Temperature research. Launched at 1736 local time. Reached 72.4 km.
The fourth U.S.-IGY lunar probe effort, Pioneer IV, a joint project of the Army Ballistic Missile Agency and Jet Propulsion Laboratory under the direction of NASA, was launched by a Juno II rocket from the Atlantic Missile Range. Intended to impact on the lunar surface, Pioneer IV achieved earth-moon trajectory, passing within 60,200 km of the moon before going into permanent orbit around the sun. References: 1 , 2 , 5 , 6 , 16 .
Korolev believed it would be truly possible with backing from the very top to have a large rocket in the USSR in a very short span of time. Unfortunately at the meeting Korolev made a slip of the tongue he would always regret, admitting that his plan had not been agreed among all of the Chief Designers. This resulted in Khrushchev throwing the matter back for a consensus plan.
Suborbital. References: 5 .
The Aerojet-General Corporation was named by NAA as a subcontractor for the Apollo service module propulsion system. References: 16 .
Associate Administrator for Manned Space Flight George E. Mueller acknowledged receipt from Joseph F. Shea, the Apollo Spacecraft Program Manager at MSC, of a detailed technical description of MSC's plans and development progress toward developing a landing rocket system for Apollo. (MSC had undertaken this effort some months earlier at Mueller's specific request.) Mueller advised Shea that he had asked AAP Deputy Director John H. Disher to work closely with Shea's people to devise a land landing system for AAP built on Houston's effort for Apollo.
Military on full alert; Tyuratam preempted by military through June References: 72 .
Apollo 9 (AS-504), the first manned flight with the lunar module (LM-3), was launched from Pad A, Launch Complex 39, KSC, on a Saturn V launch vehicle at 11:00 a.m. EST March 3. Originally scheduled for a February 28 liftoff, the launch had been delayed to allow crew members James A. McDivitt, David R. Scott, and Russell L. Schweickart to recover from a mild virus respiratory illness. Following a normal launch phase, the S-IVB stage inserted the spacecraft into an orbit of 192.3 by 189.3 kilometers. After post-insertion checkout, CSM 104 separated from the S-IVB, was transposed, and docked with the LM. At 3:08 p.m. EST, the docked spacecraft were separated from the S-IVB, which was then placed on an earth-escape trajectory.
On March 4 the crew tracked landmarks, conducted pitch and roll yaw maneuvers, and increased the apogee by service propulsion system burns.
On March 5 McDivitt and Schweickart entered the LM through the docking tunnel, evaluated the LM systems, transmitted the first of two series of telecasts, and fired the LM descent propulsion system. They then returned to the CM.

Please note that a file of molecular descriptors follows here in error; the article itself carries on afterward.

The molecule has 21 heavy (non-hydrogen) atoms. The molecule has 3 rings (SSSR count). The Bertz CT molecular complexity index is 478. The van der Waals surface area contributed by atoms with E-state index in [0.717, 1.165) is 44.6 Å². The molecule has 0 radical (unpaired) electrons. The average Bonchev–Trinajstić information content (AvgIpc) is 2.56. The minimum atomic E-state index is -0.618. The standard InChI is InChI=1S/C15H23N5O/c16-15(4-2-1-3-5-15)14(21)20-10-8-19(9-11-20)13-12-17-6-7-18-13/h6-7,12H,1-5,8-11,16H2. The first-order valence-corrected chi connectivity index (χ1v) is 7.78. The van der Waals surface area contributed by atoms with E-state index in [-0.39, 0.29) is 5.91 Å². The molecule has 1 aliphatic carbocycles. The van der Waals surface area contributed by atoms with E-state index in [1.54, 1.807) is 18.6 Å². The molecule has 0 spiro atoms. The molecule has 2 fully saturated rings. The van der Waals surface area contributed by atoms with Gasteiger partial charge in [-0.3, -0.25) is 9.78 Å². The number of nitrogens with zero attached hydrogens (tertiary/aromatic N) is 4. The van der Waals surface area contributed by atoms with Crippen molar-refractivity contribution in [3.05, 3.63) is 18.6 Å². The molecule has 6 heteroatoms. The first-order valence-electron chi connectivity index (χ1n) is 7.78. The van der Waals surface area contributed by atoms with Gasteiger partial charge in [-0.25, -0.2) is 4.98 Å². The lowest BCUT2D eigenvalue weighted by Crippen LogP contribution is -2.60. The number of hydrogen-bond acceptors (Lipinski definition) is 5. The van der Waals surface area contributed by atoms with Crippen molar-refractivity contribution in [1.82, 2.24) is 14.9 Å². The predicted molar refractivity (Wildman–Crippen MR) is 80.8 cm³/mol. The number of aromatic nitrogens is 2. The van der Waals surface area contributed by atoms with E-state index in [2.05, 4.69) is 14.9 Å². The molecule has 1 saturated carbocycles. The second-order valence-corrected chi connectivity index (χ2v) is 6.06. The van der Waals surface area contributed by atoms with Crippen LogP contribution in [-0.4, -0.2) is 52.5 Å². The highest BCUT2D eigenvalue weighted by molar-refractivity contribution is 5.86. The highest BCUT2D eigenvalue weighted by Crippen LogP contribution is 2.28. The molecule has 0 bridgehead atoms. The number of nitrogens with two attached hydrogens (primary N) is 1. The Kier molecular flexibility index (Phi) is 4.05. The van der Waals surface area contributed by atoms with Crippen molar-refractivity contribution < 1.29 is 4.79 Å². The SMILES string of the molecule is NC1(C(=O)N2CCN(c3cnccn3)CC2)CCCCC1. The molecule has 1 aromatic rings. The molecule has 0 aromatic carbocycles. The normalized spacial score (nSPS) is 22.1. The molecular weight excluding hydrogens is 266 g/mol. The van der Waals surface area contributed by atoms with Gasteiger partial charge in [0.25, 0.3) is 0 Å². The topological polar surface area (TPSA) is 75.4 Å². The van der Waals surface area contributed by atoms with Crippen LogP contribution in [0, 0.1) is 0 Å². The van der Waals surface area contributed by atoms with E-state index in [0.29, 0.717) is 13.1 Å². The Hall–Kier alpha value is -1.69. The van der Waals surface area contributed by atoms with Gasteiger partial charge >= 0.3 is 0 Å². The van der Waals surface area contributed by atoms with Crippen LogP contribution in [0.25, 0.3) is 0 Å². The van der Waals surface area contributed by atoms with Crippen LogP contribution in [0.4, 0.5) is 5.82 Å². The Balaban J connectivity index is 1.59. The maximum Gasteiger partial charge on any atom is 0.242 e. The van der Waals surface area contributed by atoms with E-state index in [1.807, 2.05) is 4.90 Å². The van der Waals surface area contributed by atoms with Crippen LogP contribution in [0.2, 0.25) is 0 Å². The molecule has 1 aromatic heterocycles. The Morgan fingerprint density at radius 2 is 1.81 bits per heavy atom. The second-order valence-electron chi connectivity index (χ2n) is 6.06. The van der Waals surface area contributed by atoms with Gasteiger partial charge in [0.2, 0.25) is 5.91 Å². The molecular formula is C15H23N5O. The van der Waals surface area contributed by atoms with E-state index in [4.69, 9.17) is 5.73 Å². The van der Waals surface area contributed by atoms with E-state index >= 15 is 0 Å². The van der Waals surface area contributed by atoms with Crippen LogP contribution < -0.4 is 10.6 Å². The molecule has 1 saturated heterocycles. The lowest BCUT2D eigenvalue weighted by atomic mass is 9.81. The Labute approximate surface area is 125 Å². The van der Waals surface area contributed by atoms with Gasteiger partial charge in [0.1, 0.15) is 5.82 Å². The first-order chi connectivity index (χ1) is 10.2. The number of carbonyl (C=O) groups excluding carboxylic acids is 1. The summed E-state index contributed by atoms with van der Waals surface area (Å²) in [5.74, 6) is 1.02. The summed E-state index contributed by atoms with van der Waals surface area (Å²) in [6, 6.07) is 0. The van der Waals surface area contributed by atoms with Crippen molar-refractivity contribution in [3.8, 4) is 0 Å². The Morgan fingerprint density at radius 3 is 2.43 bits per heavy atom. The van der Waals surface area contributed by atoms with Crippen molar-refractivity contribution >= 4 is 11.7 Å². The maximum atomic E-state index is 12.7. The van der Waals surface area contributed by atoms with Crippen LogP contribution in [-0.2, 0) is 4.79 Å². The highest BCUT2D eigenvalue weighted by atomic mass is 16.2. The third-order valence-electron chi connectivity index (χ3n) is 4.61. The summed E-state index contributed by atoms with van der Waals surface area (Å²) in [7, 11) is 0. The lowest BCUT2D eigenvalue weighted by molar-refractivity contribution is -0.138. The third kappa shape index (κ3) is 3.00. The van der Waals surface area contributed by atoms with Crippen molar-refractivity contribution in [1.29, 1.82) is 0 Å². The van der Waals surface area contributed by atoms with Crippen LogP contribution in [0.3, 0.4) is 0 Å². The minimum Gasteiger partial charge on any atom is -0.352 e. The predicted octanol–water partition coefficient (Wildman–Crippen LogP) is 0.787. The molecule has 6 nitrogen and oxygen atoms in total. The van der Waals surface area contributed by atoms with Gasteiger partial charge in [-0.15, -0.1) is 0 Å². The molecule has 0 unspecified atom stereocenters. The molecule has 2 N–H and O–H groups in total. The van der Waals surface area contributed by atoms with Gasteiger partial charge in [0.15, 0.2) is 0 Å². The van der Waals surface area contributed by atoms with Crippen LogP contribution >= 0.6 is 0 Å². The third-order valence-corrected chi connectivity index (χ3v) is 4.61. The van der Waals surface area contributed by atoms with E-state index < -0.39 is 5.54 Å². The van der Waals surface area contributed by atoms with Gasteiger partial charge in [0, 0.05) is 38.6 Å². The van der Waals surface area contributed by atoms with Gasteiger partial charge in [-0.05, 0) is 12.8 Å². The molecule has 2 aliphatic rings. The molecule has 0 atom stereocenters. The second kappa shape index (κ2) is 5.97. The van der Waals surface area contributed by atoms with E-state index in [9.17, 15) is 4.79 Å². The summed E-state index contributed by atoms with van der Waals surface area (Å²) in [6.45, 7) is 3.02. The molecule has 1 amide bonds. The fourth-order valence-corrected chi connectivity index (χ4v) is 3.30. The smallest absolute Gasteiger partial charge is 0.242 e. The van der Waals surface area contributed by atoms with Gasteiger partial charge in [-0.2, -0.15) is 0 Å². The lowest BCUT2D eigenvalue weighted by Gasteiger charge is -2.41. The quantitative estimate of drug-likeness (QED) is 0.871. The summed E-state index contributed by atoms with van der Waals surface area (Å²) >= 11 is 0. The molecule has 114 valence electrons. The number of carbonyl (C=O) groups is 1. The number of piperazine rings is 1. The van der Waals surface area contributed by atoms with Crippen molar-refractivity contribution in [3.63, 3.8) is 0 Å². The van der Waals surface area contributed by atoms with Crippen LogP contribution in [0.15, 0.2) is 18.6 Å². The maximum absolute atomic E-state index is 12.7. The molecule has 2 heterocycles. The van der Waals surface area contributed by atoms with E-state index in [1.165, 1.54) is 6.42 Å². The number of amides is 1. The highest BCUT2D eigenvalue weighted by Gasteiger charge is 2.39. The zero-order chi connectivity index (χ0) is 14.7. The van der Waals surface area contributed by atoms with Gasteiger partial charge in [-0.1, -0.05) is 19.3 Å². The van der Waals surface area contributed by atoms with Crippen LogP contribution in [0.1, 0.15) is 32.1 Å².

McDivitt and Schweickart reentered the LM on March 6. After transmitting a second telecast, Schweickart performed a 37-minute extravehicular activity (EVA), walking between the LM and CSM hatches, maneuvering on handrails, taking photographs, and describing rain squalls over KSC.
On March 7, with McDivitt and Schweickart once more in the LM, Scott separated the CSM from the LM and fired the reaction control system thrusters to obtain a distance of 5.5 kilometers between the two spacecraft. McDivitt and Schweickart then performed a lunar-module active rendezvous. The LM successfully docked with the CSM after being up to 183.5 kilometers away from it during the six-and-one-half-hour separation. After McDivitt and Schweickart returned to the CSM, the LM ascent stage was jettisoned.
During the remainder of the mission, the crew tracked Pegasus III, NASA's meteoroid detection satellite that had been launched July 30, 1965; took multispectral photos of the earth; exercised the spacecraft systems; and prepared for reentry.
The Apollo 9 CM splashed down in the Atlantic 290 kilometers east of the Bahamas at 12:01 p.m. EST. The crew was picked up by helicopter and flown to the recovery ship U.S.S. Guadalcanal within one hour after splashdown. Primary objectives of the flight were successfully accomplished. Additional Details: Apollo 9. References: 1 , 2 , 5 , 6 , 16 , 26 , 27 , 33 , 60 .
Jupiter flyby December 1973; first man-made object to leave solar system. The spacecraft achieved its closest approach to Jupiter on December 3, 1973, when it reached approximately 2.8 Jovian radii (about 200,000 km). As of Jan. 1, 1997 Pioneer 10 was at about 67 AU from the Sun near the ecliptic plane and heading outward from the Sun at 2.6 AU/year and downstream through the heliomagnetosphere towards the tail region and interstellar space. Additional Details: Pioneer 10. References: 1 , 2 , 5 , 6 , 278 , 296 .
Payload bay doors on dock, Palmdale, Enterprise (OV-101) References: 15 .
Complete modification for mated vertical ground vibration test, Edwards, Enterprise (OV-101) References: 15 .
Unmanned supply vessel to Mir. Orbit of station at time of rendezvous was 344 X 369 km, 51. 62 deg. Docked with Mir on 5 Mar 1987 12:42:36 GMT. Undocked on 26 Mar 1987 05:06:48 GMT. Destroyed in reentry on 28 Mar 1987 03:49:00 GMT. Total free-flight time 4.01 days. Total docked time 20.68 days. References: 1 , 2 , 6 , 275 .
Inner and outer airlocks of Kvant-2 module were depressurised for EVA. However the crew could not open the outer hatch, repaired on 2 January 1998 by Solovyov and Vinogradov. The planned EVA was cancelled.